Another YouTube channel that contains some really informative videos - OFFERUtah. They cite their basis as: The Organization for Fatigue and Fibromyalgia Education and Research (OFFER) is a non-profit organization based in Salt Lake City, UT.
This particular speech comes from the OFFER 2007 Healthcare Provider Conference, and was uploaded to YouTube in April 2011.
Charles Lapp MD doesn't appear to have ever suffered from M.E. himself, and initially, his background information to M.E. sometimes seems a bit dated. For example, the two case studies he mentions at the beginning, papers by Salit, and another by DeBecker, were published more than a decade ago. Those papers concluded that in over 70% of M.E. cases, the initial trigger seemed to have been a bacterial infection. That's not really news to most of us M.E. sufferers today.
Lapp goes on to mention the other potential triggers, some of which ARE news to me. For example, insect bites and formaldehyde (high levels common in many new homes). Another interesting trigger mentioned is cytokines, used in hepatitis medicines.
Lapp mentions some of the symptoms, again, a couple of which add new items to an already 'established' list:
- Immune abnormalities
- CNS (central nervous system) affected - supressed serotonin, dopamine
- HPA (hypothalamic-pituitary-adrenal) Axis is supressed - previously, I've already mentioned speakers' reference to the role of the hypothalumus and adrenal burnout as factors in M.E.
- Orthostatic intolerance - essentially related to unsteadiness and 'dizziness' when standing up, since the body needs to re-shift the blood pressure distribution
- Dysautonomia - also related to blood circulatory disorders
- Metabolic abnormalities
Lapp discusses the early days of M.E., and how with the advent of AIDS research, people were coming to the belief that there is a 'hit-and-run' agent that strikes the body, leaves, but has left long-term damage. This again supports the claim that a viral or bacterial agent is involved in causing M.E.
Previously, we saw Dr. Teitelbaum discussing the role of energy replacement, or lack of it, at the cellular level. Lapp goes even further in detailing the cellular energy conversion processes, so much so, that it's difficult for a layperson, myself included, to follow. It's hard to see what actually matters when being exposed to so many terms that go out of scope of comprehension. What I could glean from it, and what currencies relevance in my continued investigation of how nutrition could play a large role in alleviating M.E. symptoms, is how in the energy conversion process, toxins (Lapp specifically refers to superoxide + nitro-dioxide = peroxinitrate) are produced, and if there is not an efficient process to eliminate them from the cells, the toxins can build up and start to cause other chains of detrimental sequences that put even further energy demands on our body. These demands just simply cannot be met by M.E. sufferers.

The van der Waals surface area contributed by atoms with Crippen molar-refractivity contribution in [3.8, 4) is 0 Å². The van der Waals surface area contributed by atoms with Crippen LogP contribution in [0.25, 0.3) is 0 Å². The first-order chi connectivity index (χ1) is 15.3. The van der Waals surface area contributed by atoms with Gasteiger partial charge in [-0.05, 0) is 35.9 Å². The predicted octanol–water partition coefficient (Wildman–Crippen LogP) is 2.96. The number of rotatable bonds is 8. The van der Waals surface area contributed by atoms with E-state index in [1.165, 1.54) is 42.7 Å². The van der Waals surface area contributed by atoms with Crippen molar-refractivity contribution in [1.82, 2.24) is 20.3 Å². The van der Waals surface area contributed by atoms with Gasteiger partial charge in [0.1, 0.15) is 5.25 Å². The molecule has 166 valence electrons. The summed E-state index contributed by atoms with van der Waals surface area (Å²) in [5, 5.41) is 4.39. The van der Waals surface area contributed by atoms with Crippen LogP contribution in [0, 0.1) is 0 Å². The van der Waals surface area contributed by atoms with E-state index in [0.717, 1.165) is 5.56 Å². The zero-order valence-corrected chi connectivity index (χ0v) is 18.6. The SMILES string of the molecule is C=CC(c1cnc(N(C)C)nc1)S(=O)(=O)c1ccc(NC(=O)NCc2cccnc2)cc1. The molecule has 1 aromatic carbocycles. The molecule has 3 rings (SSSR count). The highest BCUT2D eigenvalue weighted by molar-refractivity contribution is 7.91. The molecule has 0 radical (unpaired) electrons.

Mention is made of CHANNELOPATHIES. I can't claim to understand this group of disorders, and have merely quoted from Wikipedia here to define what they refer to:
Channelopathies are diseases caused by disturbed function of
ion channel subunits or the proteins that regulate them. These diseases may be
either congenital (often resulting from a mutation or mutations in the encoding
genes) or acquired (often resulting from autoimmune attack on an ion channel).
There are a large number of distinct dysfunctions known to be caused by ion
channel mutations. The genes for the construction of ion channels are highly
conserved amongst mammals.The channelopathies of human skeletal muscle include
hyper-, hypo- and normokalemic (high, low and normal potassium blood
concentrations) periodic paralysis, myotonia congenita and paramyotonia
Therefore, Lapp's talk adds to the notion (which I'm a firm believer in) that M.E. is caused by some bacterial or environmental trigger overloading our immune system, and leaving us with severely compromised cellular processes. The 'cure' would therefore continue to be (in my mind) that we need something to repair the cells, and better nutrition to aid the cellular processes.